Bilateral adrenalectomy for ACTH-dependent hypercortisolism operative considerations

Bilateral adrenalectomy is currently considered a second or third line treatment for ACTH-dependent hypercortisolism, either CD or EAS (16). Since the introduction laparoscopic adrenalectomy in 1992, minimally invasive surgery (MIS) of the adrenal gland has become the preferred approach for bilateral adrenalectomy. Minimally invasive approaches include laparoscopic transabdominal (LTA), posterior retroperitoneoscopic (PRA), and robotic-assisted TA and PRA (RTA or RPRA). MIS has been associated with less blood loss and shorter hospital stays when compared to open approaches (17). While no individual MIS approach has been demonstrated to be superior, there are certainly advantages and disadvantages to each (Table 2). A review of 23 studies that included 739 patients who underwent bilateral adrenalectomy (approximately 70% performed laparoscopically) reported a surgical morbidity of 18% and 30-day mortality of 3% (6).

Table 2
Table 2 Commonly utilized minimally invasive operative approaches to the adrenal gland
Full table

While some centers advocate for bilateral PRA to avoid patient repositioning, in our experience many of these patients are better candidates for bilateral TA adrenalectomy which can be performed laparoscopic or robotic safely and efficiently. The PRA approach can be difficult in this patient population for two reasons: (I) central obesity, abdominal wall thickness and the marked increase in retroperitoneal fat making access and visualization difficult and (II) the majority of these patients are medically unfit and may not tolerate the prone position for a prolonged period. The authors also feel that the TA approach may allow for a more complete wide adrenalectomy including a generous amount of en-bloc periadrenal fat given the more familiar anatomy and less constricted space. Failure to remove all adrenal tissue in these patients leads to persistent hypercortisolism. PRA remains a feasible approach in a select group of these patients.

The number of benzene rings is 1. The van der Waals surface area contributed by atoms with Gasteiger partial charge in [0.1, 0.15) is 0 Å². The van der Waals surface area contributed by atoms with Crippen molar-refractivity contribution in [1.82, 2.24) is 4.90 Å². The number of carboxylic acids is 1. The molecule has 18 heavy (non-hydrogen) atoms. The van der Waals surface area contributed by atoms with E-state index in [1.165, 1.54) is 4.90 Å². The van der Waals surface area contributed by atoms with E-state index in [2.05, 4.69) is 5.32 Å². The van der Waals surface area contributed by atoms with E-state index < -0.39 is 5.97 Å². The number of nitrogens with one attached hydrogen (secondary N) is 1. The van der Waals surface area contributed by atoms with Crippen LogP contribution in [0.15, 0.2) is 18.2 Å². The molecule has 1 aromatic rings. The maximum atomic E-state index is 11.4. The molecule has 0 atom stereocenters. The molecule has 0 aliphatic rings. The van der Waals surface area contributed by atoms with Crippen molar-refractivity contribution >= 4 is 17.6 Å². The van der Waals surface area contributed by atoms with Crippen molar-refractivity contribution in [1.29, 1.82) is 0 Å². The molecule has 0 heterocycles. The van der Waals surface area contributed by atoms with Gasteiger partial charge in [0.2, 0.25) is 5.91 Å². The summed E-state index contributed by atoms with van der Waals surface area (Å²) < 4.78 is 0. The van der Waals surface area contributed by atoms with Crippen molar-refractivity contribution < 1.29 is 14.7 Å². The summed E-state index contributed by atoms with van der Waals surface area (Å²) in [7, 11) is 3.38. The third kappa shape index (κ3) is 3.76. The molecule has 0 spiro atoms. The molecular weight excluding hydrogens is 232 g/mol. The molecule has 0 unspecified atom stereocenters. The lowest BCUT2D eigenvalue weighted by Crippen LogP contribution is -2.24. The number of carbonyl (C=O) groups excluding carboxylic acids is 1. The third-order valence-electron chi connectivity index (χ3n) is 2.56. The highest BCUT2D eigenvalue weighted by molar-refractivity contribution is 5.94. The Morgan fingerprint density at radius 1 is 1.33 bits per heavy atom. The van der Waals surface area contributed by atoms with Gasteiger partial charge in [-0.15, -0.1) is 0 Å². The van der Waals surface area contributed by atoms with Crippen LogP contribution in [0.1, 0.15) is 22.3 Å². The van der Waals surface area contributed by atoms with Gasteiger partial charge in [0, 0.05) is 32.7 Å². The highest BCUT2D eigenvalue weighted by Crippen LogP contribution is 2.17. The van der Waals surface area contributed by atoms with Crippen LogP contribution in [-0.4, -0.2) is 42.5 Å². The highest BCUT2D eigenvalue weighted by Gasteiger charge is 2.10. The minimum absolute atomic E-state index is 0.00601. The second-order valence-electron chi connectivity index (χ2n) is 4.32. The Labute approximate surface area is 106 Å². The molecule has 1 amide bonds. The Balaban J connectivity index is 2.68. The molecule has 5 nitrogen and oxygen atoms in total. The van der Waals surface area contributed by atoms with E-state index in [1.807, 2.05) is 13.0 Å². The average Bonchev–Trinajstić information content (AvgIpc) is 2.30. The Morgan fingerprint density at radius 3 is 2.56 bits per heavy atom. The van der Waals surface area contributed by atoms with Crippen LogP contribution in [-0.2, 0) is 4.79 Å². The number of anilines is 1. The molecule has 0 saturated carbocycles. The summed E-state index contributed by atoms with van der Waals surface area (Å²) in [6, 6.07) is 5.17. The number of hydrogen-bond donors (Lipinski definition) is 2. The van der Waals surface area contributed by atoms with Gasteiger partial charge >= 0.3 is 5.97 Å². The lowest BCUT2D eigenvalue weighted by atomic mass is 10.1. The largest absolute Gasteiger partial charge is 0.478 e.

Bilateral adrenalectomy for ACTH-dependent hypercortisolism postoperative considerations

The resection of both adrenal glands causes permanent adrenal insufficiency resulting in the lifelong need for glucocorticoid and mineralocorticoid replacement. Patients are typically given “stress-dose” steroids in the perioperative period. In our institution we use hydrocortisone 50 mg intravenously every 8 hours. Once the patient is tolerating oral intake they are transitioned to oral hydrocortisone. Most patients with adrenal insufficiency require 15–25 mg of hydrocortisone daily in split doses. The first dose should be taken when the patient first wakes up and the last dose in the evening (19). Most patients should take 50–200 ug of fludrocortisone as a single daily dose. If essential hypertension develops, the dose of fludrocortisone can be reduced, but not stopped (19). Surgery, invasive medical procedures or physiologic stress require administration of additional stress dose steroids.

The risk of adrenal crisis must be discussed with patients and ample education must be provided regarding signs and symptoms of adrenal insufficiency and adrenal crisis and the necessity of glucocorticoid and mineralocorticoid compliance and dose adjustment in times of stress. Medical alert jewelry should be required to alert medical personnel in case of loss of consciousness occurs in a time of adrenal insufficiency. Additionally, patients should have additional doses of hydrocortisone tablets as well as an injectable hydrocortisone formulation in case of emergency. Patients should be instructed to double the daily hydrocortisone dose in times of illness/stress and notify health care providers if they are unable to tolerate PO medications due to gastrointestinal disturbances.